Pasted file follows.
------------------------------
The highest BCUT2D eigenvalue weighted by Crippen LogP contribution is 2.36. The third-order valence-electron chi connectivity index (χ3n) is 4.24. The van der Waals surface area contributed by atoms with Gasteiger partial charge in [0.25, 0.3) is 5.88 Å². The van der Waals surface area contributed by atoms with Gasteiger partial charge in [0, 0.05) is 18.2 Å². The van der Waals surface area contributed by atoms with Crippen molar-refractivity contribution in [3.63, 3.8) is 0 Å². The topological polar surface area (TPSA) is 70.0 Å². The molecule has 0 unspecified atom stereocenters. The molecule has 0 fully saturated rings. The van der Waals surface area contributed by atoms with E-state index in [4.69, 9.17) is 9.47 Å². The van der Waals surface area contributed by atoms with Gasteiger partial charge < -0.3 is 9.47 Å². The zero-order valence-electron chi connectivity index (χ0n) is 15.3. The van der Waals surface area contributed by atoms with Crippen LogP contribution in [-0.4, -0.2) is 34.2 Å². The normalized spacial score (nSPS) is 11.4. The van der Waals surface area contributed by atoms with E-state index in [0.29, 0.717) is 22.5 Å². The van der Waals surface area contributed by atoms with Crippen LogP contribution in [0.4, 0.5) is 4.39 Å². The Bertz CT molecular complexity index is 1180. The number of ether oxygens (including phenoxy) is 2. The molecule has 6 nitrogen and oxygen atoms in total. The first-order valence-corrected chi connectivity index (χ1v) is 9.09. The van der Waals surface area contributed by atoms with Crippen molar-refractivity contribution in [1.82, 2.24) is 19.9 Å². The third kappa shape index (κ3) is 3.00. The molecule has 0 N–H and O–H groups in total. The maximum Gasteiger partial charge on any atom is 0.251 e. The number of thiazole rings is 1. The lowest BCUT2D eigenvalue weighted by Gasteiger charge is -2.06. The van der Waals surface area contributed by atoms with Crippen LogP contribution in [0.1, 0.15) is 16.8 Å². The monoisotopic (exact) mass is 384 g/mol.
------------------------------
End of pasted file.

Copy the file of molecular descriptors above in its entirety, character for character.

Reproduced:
The highest BCUT2D eigenvalue weighted by Crippen LogP contribution is 2.36. The third-order valence-electron chi connectivity index (χ3n) is 4.24. The van der Waals surface area contributed by atoms with Gasteiger partial charge in [0.25, 0.3) is 5.88 Å². The van der Waals surface area contributed by atoms with Gasteiger partial charge in [0, 0.05) is 18.2 Å². The van der Waals surface area contributed by atoms with Crippen molar-refractivity contribution in [3.63, 3.8) is 0 Å². The topological polar surface area (TPSA) is 70.0 Å². The molecule has 0 unspecified atom stereocenters. The molecule has 0 fully saturated rings. The van der Waals surface area contributed by atoms with E-state index in [4.69, 9.17) is 9.47 Å². The van der Waals surface area contributed by atoms with Gasteiger partial charge < -0.3 is 9.47 Å². The zero-order valence-electron chi connectivity index (χ0n) is 15.3. The van der Waals surface area contributed by atoms with Crippen LogP contribution in [-0.4, -0.2) is 34.2 Å². The normalized spacial score (nSPS) is 11.4. The van der Waals surface area contributed by atoms with E-state index in [0.29, 0.717) is 22.5 Å². The van der Waals surface area contributed by atoms with Crippen LogP contribution in [0.4, 0.5) is 4.39 Å². The Bertz CT molecular complexity index is 1180. The number of ether oxygens (including phenoxy) is 2. The molecule has 6 nitrogen and oxygen atoms in total. The first-order valence-corrected chi connectivity index (χ1v) is 9.09. The van der Waals surface area contributed by atoms with Crippen molar-refractivity contribution in [1.82, 2.24) is 19.9 Å². The third kappa shape index (κ3) is 3.00. The molecule has 0 N–H and O–H groups in total. The maximum Gasteiger partial charge on any atom is 0.251 e. The number of thiazole rings is 1. The lowest BCUT2D eigenvalue weighted by Gasteiger charge is -2.06. The van der Waals surface area contributed by atoms with Crippen LogP contribution in [0.1, 0.15) is 16.8 Å². The monoisotopic (exact) mass is 384 g/mol.